Republican U.S. Sen. Susan Collins of Maine says she’s disappointed that the Republican National Committee has resumed its financial backing of Alabama U.S. Senate candidate Roy Moore, who faces multiple accusations of sexual misconduct.
Collins’ comments on a national public affairs program Sunday come as other Republicans are also protesting the RNC’s reversal of its previous decision to halt its support of Moore, who faces allegations of sexual misconduct and for pursuing young girls, one as young as age 14.
At one point the RNC had said it believed Moore’s accusers. But now it’s spending money on his behalf.
“I’m disappointed that the RNC has resumed its support of Roy Moore. I think that’s a mistake,” Collins said.
Collins’ remarks on Face the Nation came the same day that Alabama’s senior Sen. Richard Shelby said he won’t vote for Moore. He told CNN that he supported a Republican write-in candidate instead.
Shelby said he understands why Republicans would want to continue to hold the seat in the Senate, but he said the accusations against Moore were a tipping point.
“When it got to the 14-year-old’s story, that was enough for me. I said I can’t vote for Roy Moore,” he said.
And on Monday, the news site Politico reported that Nebraska Republican National Committeewoman Joyce Simmons resigned in protest over the RNC’s decision to resume backing Moore after President Donald Trump’s recent endorsement. In her resignation letter, Simmons said she agreed with Shelby and wished that she could continue serving “the Republican party that I used to know well.”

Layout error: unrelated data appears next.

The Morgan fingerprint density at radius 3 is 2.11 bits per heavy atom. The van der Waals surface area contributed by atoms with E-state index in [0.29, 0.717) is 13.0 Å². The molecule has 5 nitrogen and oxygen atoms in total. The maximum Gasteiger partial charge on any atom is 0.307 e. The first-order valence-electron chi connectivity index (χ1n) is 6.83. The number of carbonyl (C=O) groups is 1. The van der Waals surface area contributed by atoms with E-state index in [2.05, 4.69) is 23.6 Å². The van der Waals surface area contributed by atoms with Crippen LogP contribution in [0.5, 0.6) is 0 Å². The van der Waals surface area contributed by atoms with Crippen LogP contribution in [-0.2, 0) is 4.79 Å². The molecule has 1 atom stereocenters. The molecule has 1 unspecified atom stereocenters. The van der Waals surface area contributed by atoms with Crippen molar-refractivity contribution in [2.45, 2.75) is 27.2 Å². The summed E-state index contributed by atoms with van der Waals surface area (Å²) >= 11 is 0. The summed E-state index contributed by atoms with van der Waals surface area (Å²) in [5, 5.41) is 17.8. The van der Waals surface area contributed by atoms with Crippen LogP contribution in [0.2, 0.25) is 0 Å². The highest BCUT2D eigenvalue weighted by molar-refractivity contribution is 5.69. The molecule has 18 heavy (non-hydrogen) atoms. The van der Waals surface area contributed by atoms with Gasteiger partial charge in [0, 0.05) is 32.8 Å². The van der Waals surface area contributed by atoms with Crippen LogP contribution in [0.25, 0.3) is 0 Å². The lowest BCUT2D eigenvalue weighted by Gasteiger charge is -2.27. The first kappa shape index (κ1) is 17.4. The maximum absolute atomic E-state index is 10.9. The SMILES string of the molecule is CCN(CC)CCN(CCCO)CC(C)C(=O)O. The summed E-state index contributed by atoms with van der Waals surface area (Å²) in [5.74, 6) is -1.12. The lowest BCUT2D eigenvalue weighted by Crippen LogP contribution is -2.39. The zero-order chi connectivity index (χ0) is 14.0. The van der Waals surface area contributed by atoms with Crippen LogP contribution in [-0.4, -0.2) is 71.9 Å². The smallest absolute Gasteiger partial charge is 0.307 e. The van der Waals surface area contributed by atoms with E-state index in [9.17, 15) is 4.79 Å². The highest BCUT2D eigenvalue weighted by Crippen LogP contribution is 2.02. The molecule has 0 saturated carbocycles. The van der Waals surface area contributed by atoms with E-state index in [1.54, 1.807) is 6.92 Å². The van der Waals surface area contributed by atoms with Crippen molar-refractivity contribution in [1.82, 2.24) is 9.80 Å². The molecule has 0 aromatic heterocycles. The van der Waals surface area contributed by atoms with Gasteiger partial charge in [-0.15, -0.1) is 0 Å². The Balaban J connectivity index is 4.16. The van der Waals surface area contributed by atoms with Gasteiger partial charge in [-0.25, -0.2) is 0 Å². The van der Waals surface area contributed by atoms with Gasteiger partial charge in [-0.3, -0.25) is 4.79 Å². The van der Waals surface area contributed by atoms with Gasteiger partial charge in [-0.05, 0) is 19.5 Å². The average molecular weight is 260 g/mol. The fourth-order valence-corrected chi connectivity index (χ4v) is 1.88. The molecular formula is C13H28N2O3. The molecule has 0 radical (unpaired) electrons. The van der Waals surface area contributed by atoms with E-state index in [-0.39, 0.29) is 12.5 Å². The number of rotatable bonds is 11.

For her part, Collins has been opposed to Moore’s candidacy from the get-go. She has expressed disapproval of his comments against Muslims and the LGBT community, and she doesn’t like that he was twice removed from the Alabama Supreme Court — once for refusing a court order to remove a monument of the Ten Commandments from outside the state’s judicial building, and another for flouting the U.S. Supreme Court’s decision affirming gay marriage.
But Collins and other Republicans’ objections could be put to the test if Alabama voters elect Moore during Tuesday’s special election.
Collins last week called for the resignation of Minnesota Sen. Al Franken over sexual misconduct allegations, but on Sunday tried to make A distinction between the Franken and the Moore allegations.
“If the allegations are known prior to the election, which they weren’t in the case of Al Franken, for example, then we have a very tough decision to make about whether it’s our role as senators to overturn the will of the people,” she said.
It’s unclear whether that means Collins would oppose expelling Moore if an investigation by the Senate Ethics Committee validates the claims of his accusers. Collins has previously said that such a probe is likely if Moore wins on Tuesday.
This story was originally published Dec. 11, 2017 at 5:28 p.m. ET.